Interview With 2002 PGA Champion Rich Beem
IT IS 20 years since Rich Beem won the PGA Championship at Hazeltine. It was a victory that changed his life.
Beem is now part of the Sky Sports team and has established himself as one of the sport’s best and most insightful analysts.
He has seen many changes in the game and is one of those who do not believe that the Saudi-backed LIV Series is good for golf.
LIV Golf Controversy
He said: “It's not growing the game like Greg Norman says it is. I think it's fantastic for some players monetary wise and that's where 90% of the people stand on the issue.
“But it's where the money is coming from and the fact that they're offering so much for them to play for it.
"Let's face it, if they were playing for anything other than money then they wouldn't have an LIV series. It wouldn't exist.
"If you're OK with where the money comes from, then fine that's what you want to do.”
But Beem accepts the financial dilemma players are facing. "If I was asked to do it and I was 45, I'd have a hard time saying no,” he said.
Norman suggests he's got a team of lawyers on standby to challenge the PGA Tour’s decision not to grant permission for its players to take part in the first LIV tournament in England next month.
How does Beem see things going? "It's definitely going to end up in the courts. It's going to get ugly and I don't think it's going to be good for golf and it'll expose even more greed. It's not good for the game and not healthy at all.”
The LIV Series will consist of 54-hole tournaments, with Norman suggesting that the game is ready for change and believing that the public have had enough of 72-hole events. Beem disagrees and also points out that the 54-hole concept has nothing to do with Norman.
“We have had 72-hole tournaments forever. Do we need to change it? I don't know. We have a great product as it is,” he said.
"Four days can be a little bit long and the Champions Tour already has 54-hole tournaments. I like that at my age.
“But this is not Norman's idea. This was a concept from the Premier Golf League so let's not give Greg any undue accolades. He stole the idea from somebody else. Majors can't be 54 holes but I'll have to see it in action to see how it looks on TV."
Winning The 2002 PGA Championship
Beem’s victory at Hazeltine was a surprise. But how did it change his life?
He said: "Immediately I got taller, smarter and better looking! It was one of those things where everybody wanted a piece of my time.
"Part of it for me that was so interesting is that folks expected something different. They wanted something more polished and probably not an immature 31-year-old, who gave answers from the hip.
"Everything changed, from opportunities to going around the world to a different stratosphere. I'm so fortunate and so blessed to have gone through all that.
"I wouldn't have changed a thing going through all that as it made me who I am today.
"Time has definitely flown by but it also feels great too. I've turned the chapter in my career a little.
"I enjoy working for Sky Sports. I have a great team and the playing kind of takes a little bit of a backburner but I'm looking forward to get back playing this week.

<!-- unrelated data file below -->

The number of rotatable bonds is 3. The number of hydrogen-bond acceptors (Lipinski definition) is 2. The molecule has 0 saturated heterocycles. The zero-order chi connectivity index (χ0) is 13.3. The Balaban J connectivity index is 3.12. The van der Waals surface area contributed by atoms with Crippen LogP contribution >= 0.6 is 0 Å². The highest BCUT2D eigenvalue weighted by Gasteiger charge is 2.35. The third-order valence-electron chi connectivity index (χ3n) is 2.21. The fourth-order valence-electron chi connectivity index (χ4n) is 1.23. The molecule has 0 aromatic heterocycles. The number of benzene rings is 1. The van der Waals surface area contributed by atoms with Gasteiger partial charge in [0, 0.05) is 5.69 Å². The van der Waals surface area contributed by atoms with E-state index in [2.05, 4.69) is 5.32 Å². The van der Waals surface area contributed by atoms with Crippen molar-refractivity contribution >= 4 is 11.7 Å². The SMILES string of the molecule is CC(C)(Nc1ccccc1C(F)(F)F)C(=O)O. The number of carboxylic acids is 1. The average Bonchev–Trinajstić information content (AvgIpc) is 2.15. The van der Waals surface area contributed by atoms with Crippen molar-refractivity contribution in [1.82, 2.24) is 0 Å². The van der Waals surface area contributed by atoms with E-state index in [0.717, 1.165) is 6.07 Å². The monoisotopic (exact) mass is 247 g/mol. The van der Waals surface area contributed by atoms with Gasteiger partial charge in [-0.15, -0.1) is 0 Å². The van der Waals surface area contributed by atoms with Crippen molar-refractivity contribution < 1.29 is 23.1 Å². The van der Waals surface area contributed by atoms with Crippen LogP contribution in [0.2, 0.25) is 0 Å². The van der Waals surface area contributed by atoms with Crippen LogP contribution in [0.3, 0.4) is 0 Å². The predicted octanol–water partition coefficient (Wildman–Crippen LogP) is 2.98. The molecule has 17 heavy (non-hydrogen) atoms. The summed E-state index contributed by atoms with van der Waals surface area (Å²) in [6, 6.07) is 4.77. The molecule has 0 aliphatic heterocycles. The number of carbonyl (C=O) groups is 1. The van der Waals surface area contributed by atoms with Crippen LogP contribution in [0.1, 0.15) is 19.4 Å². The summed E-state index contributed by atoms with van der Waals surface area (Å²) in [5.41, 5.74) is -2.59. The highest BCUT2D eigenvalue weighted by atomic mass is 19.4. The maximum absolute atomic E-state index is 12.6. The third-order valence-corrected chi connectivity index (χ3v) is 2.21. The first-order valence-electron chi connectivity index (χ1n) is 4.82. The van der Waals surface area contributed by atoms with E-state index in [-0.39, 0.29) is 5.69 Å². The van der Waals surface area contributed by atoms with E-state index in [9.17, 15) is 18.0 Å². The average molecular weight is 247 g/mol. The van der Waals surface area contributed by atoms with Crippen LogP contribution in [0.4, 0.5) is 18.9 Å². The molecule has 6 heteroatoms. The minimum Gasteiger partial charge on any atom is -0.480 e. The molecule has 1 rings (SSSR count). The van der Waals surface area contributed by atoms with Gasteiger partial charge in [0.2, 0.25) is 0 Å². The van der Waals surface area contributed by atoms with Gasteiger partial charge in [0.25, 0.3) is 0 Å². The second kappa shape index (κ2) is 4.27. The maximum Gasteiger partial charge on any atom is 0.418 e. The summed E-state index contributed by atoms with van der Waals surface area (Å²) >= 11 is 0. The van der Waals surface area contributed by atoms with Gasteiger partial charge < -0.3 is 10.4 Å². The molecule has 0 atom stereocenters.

"It's always great to come back and get the chance to play every year but I think my time is limited."
Working For Sky Sports Golf
These days, Beem is best known for his work with Sky. But how did his career go in that direction?
"A few years after I won, a few folks planted the seed and said I should go into commentary and I thought that'd be kind of fun,” Beem said.
"I enjoyed some of the characters in the game. David Feherty was the best of the best.
"I enjoyed commentary and it all kicked into gear when I missed the cut in 2012 when playing in Switzerland and I went down to the TV compound and bumped into my now-boss at Sky and said I'd be happy to help out doing commentary. He asked if I had experience so I joined the Golf Channel and a few years later Sky got back to me and now here I am.
"I love the Sky team and I fit right in."
Previewing The 2022 PGA
The headlines leading up to Southern Hills have been dominated by defending champion Phil Mickelson’s decision to withdraw. Beem is not surprised that Mickelson will not be there.
“You need to make sure you get everything sorted out on your planet before you come to play golf,” Beem said. “This wasn’t the place to come back because let’s face it, the media were going to roast him.
“I don’t know when he'll be back but I really hope it’s not for the Centurion LIV series event but if he is, that’s the path he’s chosen. I don't think coming back for a major would have been a good move.
“If he does go to the Centurion LIV it’s for money. If that’s where he’s going to hang his hat then I wish him the best of luck but we may not see him for a long time.
Mickelson has accused the PGA Tour of being greedy. Beem believes that if he has any plans to return then he owes his fellow players an apology.
“If the PGA Tour is where your allegiance is then he needs to apologise to every single player on the range.
“There are a lot more things to the PGA Tour aside from the money they’re paid for."
“It’s hard to look past Scottie Scheffler as he said it’s his favourite golf course in the world to play. Then again, with the driving lines I think Jon Rahm and Rory McIlroy have got to be licking their chops. I would also put Matt Fitzpatrick on my list of players to look out for.
“It’s going to take a lot of discipline not to be trailing by several shots into the final round."
Rich Beem was speaking on behalf of BoyleSports Betting on Golf. See https://www.boylesports.com/sports/golf/uspga-championship-2022.
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